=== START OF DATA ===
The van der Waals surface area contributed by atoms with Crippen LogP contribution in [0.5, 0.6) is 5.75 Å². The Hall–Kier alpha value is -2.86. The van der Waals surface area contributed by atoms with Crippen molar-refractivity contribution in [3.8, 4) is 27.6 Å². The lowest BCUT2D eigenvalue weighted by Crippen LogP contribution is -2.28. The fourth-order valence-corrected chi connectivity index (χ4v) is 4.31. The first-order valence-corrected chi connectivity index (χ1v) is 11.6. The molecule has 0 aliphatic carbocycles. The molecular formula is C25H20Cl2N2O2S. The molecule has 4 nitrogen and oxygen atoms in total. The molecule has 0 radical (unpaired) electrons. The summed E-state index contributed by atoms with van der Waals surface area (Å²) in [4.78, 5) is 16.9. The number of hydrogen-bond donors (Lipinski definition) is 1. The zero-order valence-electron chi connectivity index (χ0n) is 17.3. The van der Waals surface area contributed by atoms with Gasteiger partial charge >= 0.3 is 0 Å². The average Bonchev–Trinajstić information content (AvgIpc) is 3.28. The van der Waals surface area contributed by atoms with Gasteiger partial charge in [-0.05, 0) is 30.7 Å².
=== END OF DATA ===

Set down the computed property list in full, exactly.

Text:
The van der Waals surface area contributed by atoms with Crippen LogP contribution in [0.5, 0.6) is 5.75 Å². The Hall–Kier alpha value is -2.86. The van der Waals surface area contributed by atoms with Crippen molar-refractivity contribution in [3.8, 4) is 27.6 Å². The lowest BCUT2D eigenvalue weighted by Crippen LogP contribution is -2.28. The fourth-order valence-corrected chi connectivity index (χ4v) is 4.31. The first-order valence-corrected chi connectivity index (χ1v) is 11.6. The molecule has 0 aliphatic carbocycles. The molecular formula is C25H20Cl2N2O2S. The molecule has 4 nitrogen and oxygen atoms in total. The molecule has 0 radical (unpaired) electrons. The summed E-state index contributed by atoms with van der Waals surface area (Å²) in [4.78, 5) is 16.9. The number of hydrogen-bond donors (Lipinski definition) is 1. The zero-order valence-electron chi connectivity index (χ0n) is 17.3. The van der Waals surface area contributed by atoms with Gasteiger partial charge >= 0.3 is 0 Å². The average Bonchev–Trinajstić information content (AvgIpc) is 3.28. The van der Waals surface area contributed by atoms with Gasteiger partial charge in [-0.05, 0) is 30.7 Å².